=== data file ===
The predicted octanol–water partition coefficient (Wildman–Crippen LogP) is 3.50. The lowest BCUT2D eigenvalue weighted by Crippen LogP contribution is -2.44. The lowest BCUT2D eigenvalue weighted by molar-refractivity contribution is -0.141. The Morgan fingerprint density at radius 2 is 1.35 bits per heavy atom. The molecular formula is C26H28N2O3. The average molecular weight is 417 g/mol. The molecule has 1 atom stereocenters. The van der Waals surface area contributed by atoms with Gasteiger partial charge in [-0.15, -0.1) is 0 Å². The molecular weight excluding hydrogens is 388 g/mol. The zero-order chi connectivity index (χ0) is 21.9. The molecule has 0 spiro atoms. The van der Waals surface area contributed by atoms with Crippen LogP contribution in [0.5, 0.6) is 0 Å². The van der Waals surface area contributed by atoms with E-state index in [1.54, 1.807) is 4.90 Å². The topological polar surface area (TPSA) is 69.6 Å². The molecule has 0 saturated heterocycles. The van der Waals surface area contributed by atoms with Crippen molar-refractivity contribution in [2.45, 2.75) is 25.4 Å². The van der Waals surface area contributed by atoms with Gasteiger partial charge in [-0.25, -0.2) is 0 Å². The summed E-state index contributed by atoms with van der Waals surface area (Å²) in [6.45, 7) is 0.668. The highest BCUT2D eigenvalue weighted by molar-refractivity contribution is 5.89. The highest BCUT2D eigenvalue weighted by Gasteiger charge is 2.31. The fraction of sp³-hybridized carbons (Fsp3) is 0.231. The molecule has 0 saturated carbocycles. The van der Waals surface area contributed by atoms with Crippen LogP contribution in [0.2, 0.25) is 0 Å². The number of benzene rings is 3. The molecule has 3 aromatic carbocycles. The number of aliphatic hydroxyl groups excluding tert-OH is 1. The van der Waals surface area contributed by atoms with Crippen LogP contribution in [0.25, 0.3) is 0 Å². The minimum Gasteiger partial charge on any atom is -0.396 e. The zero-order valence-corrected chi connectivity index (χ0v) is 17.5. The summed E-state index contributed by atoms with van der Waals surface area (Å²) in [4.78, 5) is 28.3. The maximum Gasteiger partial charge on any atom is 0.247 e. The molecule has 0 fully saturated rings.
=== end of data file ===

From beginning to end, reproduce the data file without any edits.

The predicted octanol–water partition coefficient (Wildman–Crippen LogP) is 3.50. The lowest BCUT2D eigenvalue weighted by Crippen LogP contribution is -2.44. The lowest BCUT2D eigenvalue weighted by molar-refractivity contribution is -0.141. The Morgan fingerprint density at radius 2 is 1.35 bits per heavy atom. The molecular formula is C26H28N2O3. The average molecular weight is 417 g/mol. The molecule has 1 atom stereocenters. The van der Waals surface area contributed by atoms with Gasteiger partial charge in [-0.15, -0.1) is 0 Å². The molecular weight excluding hydrogens is 388 g/mol. The zero-order chi connectivity index (χ0) is 21.9. The molecule has 0 spiro atoms. The van der Waals surface area contributed by atoms with Crippen LogP contribution in [0.5, 0.6) is 0 Å². The van der Waals surface area contributed by atoms with E-state index in [1.54, 1.807) is 4.90 Å². The topological polar surface area (TPSA) is 69.6 Å². The molecule has 0 saturated heterocycles. The van der Waals surface area contributed by atoms with Crippen molar-refractivity contribution in [2.45, 2.75) is 25.4 Å². The van der Waals surface area contributed by atoms with Gasteiger partial charge in [-0.25, -0.2) is 0 Å². The summed E-state index contributed by atoms with van der Waals surface area (Å²) in [6.45, 7) is 0.668. The highest BCUT2D eigenvalue weighted by molar-refractivity contribution is 5.89. The highest BCUT2D eigenvalue weighted by Gasteiger charge is 2.31. The fraction of sp³-hybridized carbons (Fsp3) is 0.231. The molecule has 0 saturated carbocycles. The van der Waals surface area contributed by atoms with Crippen LogP contribution in [0.2, 0.25) is 0 Å². The number of benzene rings is 3. The molecule has 3 aromatic carbocycles. The number of aliphatic hydroxyl groups excluding tert-OH is 1. The van der Waals surface area contributed by atoms with Crippen LogP contribution in [0.25, 0.3) is 0 Å². The minimum Gasteiger partial charge on any atom is -0.396 e. The zero-order valence-corrected chi connectivity index (χ0v) is 17.5. The summed E-state index contributed by atoms with van der Waals surface area (Å²) in [4.78, 5) is 28.3. The maximum Gasteiger partial charge on any atom is 0.247 e. The molecule has 0 fully saturated rings.